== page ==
During our one month visit to Chiang Mai, we stayed at The Bliss, well outside of the the old town. (Read about our stay here.) The old town is the square shaped historical centre of Chiang Mai, easily recognisable on the map. It used to be surrounded by a thick brick wall of which you can still see the remains at some points. Within the moat surrounding the walls, is a maze of small streets packed with hostels, restaurants and spas. Outside of the moat is modern Chiang Mai: shopping centres, a hospital and large electronic shops.
As almost everywhere in Southeast Asia (or at least where we’ve been), the preferred mode of transport is a motorbike. Tons and tons of motorbike rental shops line the streets. We managed to find one that rents out bicycles as well, our preferred mode of transport (if there’s no cheap public transport available). Songthaews (the red trucks you see everywhere) are the local taxis, but they get stuck in the crazy traffic on Huaykaew Road, our gateway to the old town.
In short: Chiang Mai is a relaxed town full of expats, tourists and shiny golden wats (= temples). It was perfect for a break (to get some work done) after travelling full time for almost three months.
What to do in Chiang Mai? Visit markets!
Wandering over markets is without a doubt one of my favourite activities, no matter where or what kind. At home I have girlfriends to join me, but during our trip around the world Brecht has to suck it up. Unfortunately for him, I’m known to take my time at markets to closely inspect everything every stall sells. In Chiang Mai, we only visited a fraction of all the markets they have.
The first market we visited is the famous Sunday Walking Street Market. It starts at about 16-17h, ends late at night, and occupies the whole length of Ratchadamnoen Road, including some side streets. It seems endless! The roads are closed to traffic and become walking streets, packed with local vendors and shopping tourists. We arrived at about 18h when it was already very busy. By the time we were leaving we got pushed around by streams of people moving in different directions. We did no shopping, although there are lots of nice things, perfect to buy some original souvenirs.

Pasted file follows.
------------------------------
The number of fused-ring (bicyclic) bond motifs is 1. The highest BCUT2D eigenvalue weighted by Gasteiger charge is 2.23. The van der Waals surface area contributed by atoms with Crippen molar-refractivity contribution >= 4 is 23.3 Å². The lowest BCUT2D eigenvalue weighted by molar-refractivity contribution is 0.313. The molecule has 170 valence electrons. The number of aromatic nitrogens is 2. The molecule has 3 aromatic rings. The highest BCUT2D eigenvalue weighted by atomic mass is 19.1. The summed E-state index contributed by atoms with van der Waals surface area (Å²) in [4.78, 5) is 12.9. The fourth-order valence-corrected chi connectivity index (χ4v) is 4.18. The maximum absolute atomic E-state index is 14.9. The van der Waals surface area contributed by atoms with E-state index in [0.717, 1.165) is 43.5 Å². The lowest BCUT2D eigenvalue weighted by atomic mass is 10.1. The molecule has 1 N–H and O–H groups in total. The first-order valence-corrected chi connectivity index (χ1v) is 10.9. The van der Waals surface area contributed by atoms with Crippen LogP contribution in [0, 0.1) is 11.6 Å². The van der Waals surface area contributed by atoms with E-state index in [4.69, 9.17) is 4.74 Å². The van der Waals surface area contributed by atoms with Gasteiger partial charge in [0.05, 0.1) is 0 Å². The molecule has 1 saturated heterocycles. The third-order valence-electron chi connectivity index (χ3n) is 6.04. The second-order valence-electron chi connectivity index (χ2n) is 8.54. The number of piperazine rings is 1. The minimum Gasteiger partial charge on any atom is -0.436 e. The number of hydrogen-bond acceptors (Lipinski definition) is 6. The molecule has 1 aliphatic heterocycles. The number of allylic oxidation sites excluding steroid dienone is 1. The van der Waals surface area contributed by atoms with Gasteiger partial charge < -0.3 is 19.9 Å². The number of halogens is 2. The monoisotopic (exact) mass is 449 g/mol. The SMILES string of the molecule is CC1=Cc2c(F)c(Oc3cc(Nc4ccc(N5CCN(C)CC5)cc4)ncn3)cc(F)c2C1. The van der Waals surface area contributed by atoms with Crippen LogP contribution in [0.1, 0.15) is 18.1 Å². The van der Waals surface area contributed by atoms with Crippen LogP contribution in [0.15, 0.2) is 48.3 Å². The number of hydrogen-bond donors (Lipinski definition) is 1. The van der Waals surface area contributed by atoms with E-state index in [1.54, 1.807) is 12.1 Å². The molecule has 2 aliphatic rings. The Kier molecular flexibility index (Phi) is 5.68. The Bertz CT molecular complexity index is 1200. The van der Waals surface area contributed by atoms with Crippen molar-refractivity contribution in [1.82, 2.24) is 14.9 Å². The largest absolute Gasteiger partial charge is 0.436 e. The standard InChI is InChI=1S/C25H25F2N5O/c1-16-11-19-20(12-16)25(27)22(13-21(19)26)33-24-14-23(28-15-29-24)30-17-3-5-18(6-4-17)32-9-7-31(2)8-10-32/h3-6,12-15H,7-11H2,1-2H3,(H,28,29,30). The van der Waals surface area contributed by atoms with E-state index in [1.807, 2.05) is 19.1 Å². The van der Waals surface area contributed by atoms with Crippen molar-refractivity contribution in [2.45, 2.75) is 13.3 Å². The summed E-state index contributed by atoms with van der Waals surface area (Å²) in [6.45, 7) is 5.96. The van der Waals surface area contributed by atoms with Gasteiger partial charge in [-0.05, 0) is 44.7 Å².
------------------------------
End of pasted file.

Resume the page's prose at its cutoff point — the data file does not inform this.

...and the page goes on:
Countless stalls sell everything from handicrafts (key rings, hand carved soaps, stuffed animals, …) to clothing (hippie pants, colourful dresses, …), accessories, arts and of course food. That’s where we spent some money, at the food stalls. We enjoyed some great Thai snacks: freshly (on the spot) made donuts (5 for ฿15, yummy!), a black pepper chicken and pork skewer (฿10 each, good), an egg boat (฿15, had a taste to it we didn’t like), spring rolls (4 for ฿20, good!), and a Nutella waffle (฿40, yummy but heavy on the stomach!). Our favourite snack of the night was the delicious ice cream from Ice Mania. You can choose three flavours and a topping for ฿50 and the vendor will make your ice cream on the spot which makes for a great show. I went with vanilla brownie M&M ice cream and Brecht with vanilla blueberry blackberry ice cream. Yum!
The less popular little sister of the Sunday Walking Street Market is the Saturday Walking Street Market, also known as Wualai Market. It starts at about 16h30, ends around 22h, and occupies Wualai Road (the old silver-making district of Chiang Mai) and Thipanet Road. Just like on Sunday, these roads are temporarily closed for traffic, becoming walking streets. We arrived around 17h, while some vendors were still setting up their stalls. It’s definitely worth it going that early to avoid the big crowds. Although this market is not as famous as the Sunday Market, it still attracts a lot of people. When we were making our way back to the moat where we parked our bicycles, it suddenly became crowded. By crowded I mean walking two steps, waiting a moment, getting pushed, walking two steps, waiting a moment, you get the picture. That was around 19h30.
This market is very similar to the Sunday Walking Street Market, as most vendors set up on both markets, Saturday and Sunday. Unfortunately we didn’t find the Ice Mania stall for another delicious ice cream, but we did find stalls selling insects. Besides eating some egg fried rice (฿20), corn (฿20), croquette (฿35) and mango sticky rice (฿40), we bought some souvenirs: a T-shirt, a little (Kindle) bag and bracelets. We prefer the Saturday Walking Street Market, as they walkway between the rows of stalls is broader and there seem to be less people if you’re early!
Another market we visited is Warorot Market, locally known as Kat Luang, opened daily from 6h till 18h. It’s a covered market, occupying three floors, including a food court in the basement. We went there looking for cooking utensils and ended up buying a wok pan, a sauce pan and large spoon for ฿365 in total. They also sell all kinds of fresh and dried food, eating utensils, clothes and accessories.
We had lunch at the food court, trying the Chiang Mai signature dish khao soi. It only cost us ฿30 per bowl and there was free drinking water. This was one of the few times we actually ate among (only) locals. We were surprised to find out we liked it! Guess this is one of the first local dishes we really like. Later on we discovered there are other, more spicy, versions of khao soi we didn’t like quite as much. You can read about it in a following post about where to eat in Chiang Mai.
What to do in Chiang Mai? Attend Loi Krathong!
If you have the chance, align your visit to Chiang Mai with Loi Krathong and Yee Peng. This event, also known as the festival of lights, is held every year on the evening of the full moon of the twelfth month in the traditional Thai lunar calendar, usually in November in our Western calendar. It’s truly magical and romantic when all of the sky lanterns light up the night. Read more about this wonderful festival in another of our blogposts. You should attend it at least once in your life!